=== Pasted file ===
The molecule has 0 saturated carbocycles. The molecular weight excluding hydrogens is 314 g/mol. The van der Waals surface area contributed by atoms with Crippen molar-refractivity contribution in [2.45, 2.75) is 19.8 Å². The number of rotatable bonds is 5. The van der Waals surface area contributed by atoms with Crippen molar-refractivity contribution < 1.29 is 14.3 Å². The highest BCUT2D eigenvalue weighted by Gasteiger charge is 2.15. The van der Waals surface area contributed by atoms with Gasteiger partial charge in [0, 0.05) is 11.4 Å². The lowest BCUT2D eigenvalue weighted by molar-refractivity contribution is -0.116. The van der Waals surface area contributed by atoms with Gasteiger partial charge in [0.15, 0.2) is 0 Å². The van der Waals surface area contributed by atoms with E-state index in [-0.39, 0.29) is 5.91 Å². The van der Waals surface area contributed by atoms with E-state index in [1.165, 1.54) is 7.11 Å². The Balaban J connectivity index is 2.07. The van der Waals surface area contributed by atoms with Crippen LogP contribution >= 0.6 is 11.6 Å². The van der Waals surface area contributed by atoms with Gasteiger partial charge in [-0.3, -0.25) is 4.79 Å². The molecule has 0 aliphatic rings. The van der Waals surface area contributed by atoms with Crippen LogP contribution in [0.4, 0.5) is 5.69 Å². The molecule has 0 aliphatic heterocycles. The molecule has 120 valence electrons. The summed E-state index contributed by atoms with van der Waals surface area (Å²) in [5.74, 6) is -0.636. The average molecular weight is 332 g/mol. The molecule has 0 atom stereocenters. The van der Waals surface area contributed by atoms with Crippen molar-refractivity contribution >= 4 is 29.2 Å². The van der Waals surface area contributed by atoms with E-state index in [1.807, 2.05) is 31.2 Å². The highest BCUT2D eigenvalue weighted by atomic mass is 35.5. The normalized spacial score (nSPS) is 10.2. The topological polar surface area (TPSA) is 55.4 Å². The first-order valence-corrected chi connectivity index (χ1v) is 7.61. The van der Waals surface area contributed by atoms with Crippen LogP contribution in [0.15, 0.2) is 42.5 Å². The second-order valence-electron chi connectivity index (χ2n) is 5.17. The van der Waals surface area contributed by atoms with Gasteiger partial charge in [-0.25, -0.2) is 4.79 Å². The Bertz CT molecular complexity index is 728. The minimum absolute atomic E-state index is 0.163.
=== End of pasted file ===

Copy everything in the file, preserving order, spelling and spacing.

The molecule has 0 saturated carbocycles. The molecular weight excluding hydrogens is 314 g/mol. The van der Waals surface area contributed by atoms with Crippen molar-refractivity contribution in [2.45, 2.75) is 19.8 Å². The number of rotatable bonds is 5. The van der Waals surface area contributed by atoms with Crippen molar-refractivity contribution < 1.29 is 14.3 Å². The highest BCUT2D eigenvalue weighted by Gasteiger charge is 2.15. The van der Waals surface area contributed by atoms with Gasteiger partial charge in [0, 0.05) is 11.4 Å². The lowest BCUT2D eigenvalue weighted by molar-refractivity contribution is -0.116. The van der Waals surface area contributed by atoms with Gasteiger partial charge in [0.15, 0.2) is 0 Å². The van der Waals surface area contributed by atoms with E-state index in [-0.39, 0.29) is 5.91 Å². The van der Waals surface area contributed by atoms with E-state index in [1.165, 1.54) is 7.11 Å². The Balaban J connectivity index is 2.07. The van der Waals surface area contributed by atoms with Crippen LogP contribution >= 0.6 is 11.6 Å². The van der Waals surface area contributed by atoms with Gasteiger partial charge in [-0.3, -0.25) is 4.79 Å². The molecule has 0 aliphatic rings. The van der Waals surface area contributed by atoms with Crippen LogP contribution in [0.4, 0.5) is 5.69 Å². The molecule has 0 aliphatic heterocycles. The molecule has 120 valence electrons. The summed E-state index contributed by atoms with van der Waals surface area (Å²) in [5.74, 6) is -0.636. The average molecular weight is 332 g/mol. The molecule has 0 atom stereocenters. The van der Waals surface area contributed by atoms with Crippen molar-refractivity contribution >= 4 is 29.2 Å². The van der Waals surface area contributed by atoms with E-state index in [1.807, 2.05) is 31.2 Å². The highest BCUT2D eigenvalue weighted by atomic mass is 35.5. The normalized spacial score (nSPS) is 10.2. The topological polar surface area (TPSA) is 55.4 Å². The first-order valence-corrected chi connectivity index (χ1v) is 7.61. The van der Waals surface area contributed by atoms with Crippen LogP contribution in [0.15, 0.2) is 42.5 Å². The second-order valence-electron chi connectivity index (χ2n) is 5.17. The van der Waals surface area contributed by atoms with Gasteiger partial charge in [-0.25, -0.2) is 4.79 Å². The Bertz CT molecular complexity index is 728. The minimum absolute atomic E-state index is 0.163.